Interstellar Review

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Interstellar Review

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Editor’s note: the review does go into the spoiler zone. Readers wanting to avoid spoilers should not read this review.

“Mankind was born on earth, it was never meant to die here.”

These were the words uttered by Cooper to his father in an alternate–though not necessarily impossible–future Earth, one struck by a blight that caused crops to die out and initiated a global food crisis. Just when all seems lost, a secret NASA exploration program is commissioned to find new planets for humankind to inhabit. These planets are accessible by a wormhole located next to Saturn and adventure ensues.

Interstellar is the new film written, directed and produced by Christopher Nolan, who is notable for a number of successful films including Memento, Inception and The Dark Knight trilogy. Interstellar stars Matthew McConaughey, Anne Hathaway, Jessica Chastain and Michael Caine to name a few from the excellent cast. Interstellar is considered to be the most anticipated film of the year according to most news outlets, since expectations are incredibly high whenever a film by Christopher Nolan is announced. So how does Interstellar fare as a movie?

To begin, it is an entertaining and thought-provoking movie, but it does have its fair share of flaws. One of the strongest positives of the movie is the performances of the cast; Matthew McConaughey does an exceptional job of playing Cooper, the father of two children who is forced to join the exploration program for the good of humanity. Anne Hathaway also does  very well in her role, but she doesn’t really come off as a likable character at first and it is hard to connect with her character. Jessica Chastain and Mackenzie Foy both play Murph, Cooper’s daughter in the movie, with Foy portraying an adolescent Murph and Chastain as an adult Murph. Both actors have played their roles really well. Another positive for this movie is the production values that were utilized to the fullest in the movie, resulting in nothing less than astounding. The cinematography by Hoyte van Hoytema is astounding and the visual effects are awesome, the production design was great and the sound design was brilliant. And as expected, Hans Zimmer’s score is simply beautiful to listen to.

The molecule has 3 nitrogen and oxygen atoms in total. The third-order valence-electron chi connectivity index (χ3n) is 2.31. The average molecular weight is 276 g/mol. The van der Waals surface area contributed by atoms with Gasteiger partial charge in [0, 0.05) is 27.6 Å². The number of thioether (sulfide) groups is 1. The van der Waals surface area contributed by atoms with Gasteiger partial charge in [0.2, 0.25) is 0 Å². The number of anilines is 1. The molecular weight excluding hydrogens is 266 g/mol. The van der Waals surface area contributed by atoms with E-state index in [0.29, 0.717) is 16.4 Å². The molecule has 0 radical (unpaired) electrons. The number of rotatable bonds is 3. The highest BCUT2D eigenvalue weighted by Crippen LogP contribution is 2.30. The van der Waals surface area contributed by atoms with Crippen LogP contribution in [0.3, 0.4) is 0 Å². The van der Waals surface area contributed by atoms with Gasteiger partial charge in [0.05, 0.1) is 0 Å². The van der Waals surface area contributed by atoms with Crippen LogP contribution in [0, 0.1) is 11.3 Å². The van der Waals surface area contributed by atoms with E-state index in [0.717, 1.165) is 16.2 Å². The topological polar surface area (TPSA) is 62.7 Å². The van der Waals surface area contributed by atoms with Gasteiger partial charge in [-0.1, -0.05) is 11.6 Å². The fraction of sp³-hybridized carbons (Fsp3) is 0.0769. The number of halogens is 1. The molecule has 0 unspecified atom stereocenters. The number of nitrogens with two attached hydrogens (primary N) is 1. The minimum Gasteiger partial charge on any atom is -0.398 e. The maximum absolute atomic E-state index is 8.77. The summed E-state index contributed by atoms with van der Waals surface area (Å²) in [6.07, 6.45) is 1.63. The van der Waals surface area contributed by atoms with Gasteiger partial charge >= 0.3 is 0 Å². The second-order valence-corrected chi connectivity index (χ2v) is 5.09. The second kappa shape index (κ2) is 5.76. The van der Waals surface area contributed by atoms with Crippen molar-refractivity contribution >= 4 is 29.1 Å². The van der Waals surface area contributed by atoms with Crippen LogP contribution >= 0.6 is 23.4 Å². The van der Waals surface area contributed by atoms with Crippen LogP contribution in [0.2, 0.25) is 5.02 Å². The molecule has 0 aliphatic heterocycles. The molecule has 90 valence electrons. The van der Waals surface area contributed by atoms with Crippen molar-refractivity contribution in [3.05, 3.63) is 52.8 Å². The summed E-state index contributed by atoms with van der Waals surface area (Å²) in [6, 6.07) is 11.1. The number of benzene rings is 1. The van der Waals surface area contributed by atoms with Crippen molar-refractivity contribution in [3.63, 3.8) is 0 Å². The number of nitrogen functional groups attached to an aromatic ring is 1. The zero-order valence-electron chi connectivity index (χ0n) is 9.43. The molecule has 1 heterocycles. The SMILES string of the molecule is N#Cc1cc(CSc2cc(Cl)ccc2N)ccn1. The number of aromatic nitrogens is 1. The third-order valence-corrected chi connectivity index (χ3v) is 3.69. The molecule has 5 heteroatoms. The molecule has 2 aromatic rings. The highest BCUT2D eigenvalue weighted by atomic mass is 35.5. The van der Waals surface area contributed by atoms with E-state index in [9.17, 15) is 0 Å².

The film never stops asking questions about humanity’s place in the universe and our will to survive as a species, and the movie’s themes of sacrifice, survival and love are presented nicely too. Surprisingly, this is Nolan’s most emotionally driven film in his career; often his films come off as cold and clinical, but this is a noticeable exception to the trend.

However, looking at this movie objectively, it is not entirely perfect. For one thing, the third act of the movie was rather perplexing and somewhat illogical; it is hard to understand at first and it may require multiple viewings to fully comprehend what is going on (a trait many of Nolan’s films share). For another, there are some characters that do not contribute much to the story and are regarded as somewhat wasteful. If you don’t like exposition in movies, then be warned before viewing this one. There is a lot of exposition and it may come off as unnecessary in a film like this, where most of the visuals are fully capable of explaining everything. Conversely, there were some holes in the plot and in logic, but if these were filled the movie would be less interesting. There are, also moments in the film where characters make decisions that are considered to be irrational as well as somewhat overly sappy.

Nonetheless, it is still a good movie and a serious Oscar contender for the technical categories (i.e. cinematography, sound, etc.). In my opinion, it is not the best of Christopher Nolan’s filmography and it may not match up to the standards of his (arguably better) previous films, but it is definitely worth watching.


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